During introductions, as I introduced myself, I wondered why I had been given admission given the experience of others around me. Soon I realised that America is a strange place – you pump gas at a petrol station and you have retail experience in the petroleum industry. Within a week I felt the whole directing thing was so much about one’s ego. My tutor aggressively told me I would never be a director until I learnt to like being the boss. I hated it. That was my interpretation at 22 and I am willing to concede that I had entered that programme at 28 I might have felt differently. I applied to change to a screenplay-writing major.
At the tail end of my MA, James Michener, the writer donated $32 million to my university to start the Texas Centre for Writers, offering an MFA to novelists, poets and screenwriters. One of my writing professors strongly encouraged me to apply. I said “I have one MA from India, one MA from here – I don’t want another Masters.” My minor was Development Communication and I had those academics saying: “Do your PhD you will always have your creative writing.” I was torn. I applied with the screenplay that I had written for my MA – the day before I graduated I heard I got the post-grad fellowship. They would pay my tuition paid and stipend irrespective of the degree I studied – how could I not start my PhD?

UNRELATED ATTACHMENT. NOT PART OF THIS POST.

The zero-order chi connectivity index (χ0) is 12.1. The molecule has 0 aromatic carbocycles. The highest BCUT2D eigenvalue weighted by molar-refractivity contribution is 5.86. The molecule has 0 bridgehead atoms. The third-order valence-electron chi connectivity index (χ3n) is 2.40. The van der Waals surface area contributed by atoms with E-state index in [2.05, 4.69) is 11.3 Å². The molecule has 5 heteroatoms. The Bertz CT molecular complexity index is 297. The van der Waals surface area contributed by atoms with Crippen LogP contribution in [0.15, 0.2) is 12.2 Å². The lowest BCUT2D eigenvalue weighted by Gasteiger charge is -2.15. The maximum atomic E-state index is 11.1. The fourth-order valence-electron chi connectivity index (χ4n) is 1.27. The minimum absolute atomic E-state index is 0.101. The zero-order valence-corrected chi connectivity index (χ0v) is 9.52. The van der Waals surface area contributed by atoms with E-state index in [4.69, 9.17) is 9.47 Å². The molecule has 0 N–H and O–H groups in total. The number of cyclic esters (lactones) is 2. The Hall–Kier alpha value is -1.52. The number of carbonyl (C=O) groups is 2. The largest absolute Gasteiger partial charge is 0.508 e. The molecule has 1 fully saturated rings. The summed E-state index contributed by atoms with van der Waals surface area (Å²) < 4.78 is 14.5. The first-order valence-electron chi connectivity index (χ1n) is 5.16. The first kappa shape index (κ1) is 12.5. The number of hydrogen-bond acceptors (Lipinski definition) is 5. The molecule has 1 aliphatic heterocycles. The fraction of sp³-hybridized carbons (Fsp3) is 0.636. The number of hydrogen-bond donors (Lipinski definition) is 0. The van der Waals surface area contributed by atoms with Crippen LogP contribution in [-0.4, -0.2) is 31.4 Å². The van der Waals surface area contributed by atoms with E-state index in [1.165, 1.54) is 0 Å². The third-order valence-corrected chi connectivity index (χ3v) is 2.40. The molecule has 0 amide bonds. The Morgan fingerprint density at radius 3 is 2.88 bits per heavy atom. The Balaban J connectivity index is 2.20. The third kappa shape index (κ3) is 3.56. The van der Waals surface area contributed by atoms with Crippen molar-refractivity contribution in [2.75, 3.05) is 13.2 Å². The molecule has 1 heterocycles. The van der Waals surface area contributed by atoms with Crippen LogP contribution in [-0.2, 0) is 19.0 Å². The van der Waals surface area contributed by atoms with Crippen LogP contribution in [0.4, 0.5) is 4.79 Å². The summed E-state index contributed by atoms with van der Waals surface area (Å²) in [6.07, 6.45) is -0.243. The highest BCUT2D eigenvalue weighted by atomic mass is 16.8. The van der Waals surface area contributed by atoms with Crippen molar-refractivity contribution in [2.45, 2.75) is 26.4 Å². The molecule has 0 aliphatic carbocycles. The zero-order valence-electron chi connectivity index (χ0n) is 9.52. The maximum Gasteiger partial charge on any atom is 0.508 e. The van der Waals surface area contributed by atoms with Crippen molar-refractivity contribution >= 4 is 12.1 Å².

Tell us about your career path
In my first year of my PhD I did both –my doctoral courses and creative writing seminars. That duality set a path for me. While enjoying the opportunity to write with exceptional writers, academic courses made me a sharper and more critical researcher. That is why I am sympathetic to students who want to pursue creative work within a university context.
I had this vision that after my PhD I would just write full-time. My partner was offered a job at The University of Auckland and I was open to the adventure. Just before I arrived, my former professor from Poona, who by then had come out of the closet, suggested my name to adapt his first short story collection for screen. Riyad Wadia, the first filmmaker in India to openly explore gay stories, commissioned me to write the screenplay. Within a week of arriving here, Roger Horrocks, who was then the Head the Centre here offered me some tutoring work.
What do you do?
The University gave me both a physical and intellectual space to work from with enough time to do my own writing. In 1998 I applied for a lectureship. At that time the University was keen to develop production as part of the School of Creative and Performing Arts. I began to initiate and design the Masters Programme with my other colleagues. It was an exciting period. The staff and students were equally enthusiastic to begin something new.
Now all my research outputs involve screen-writing. I have written and/or co-produced two feature films (Firaaq, Apron Strings) three short films, one television documentary, and a television series for TV3. I enjoy teaching in the best graduate production programme in New Zealand and writing screenplays for local and global industries. This twin life of academic and industry practitioner suits me just fine.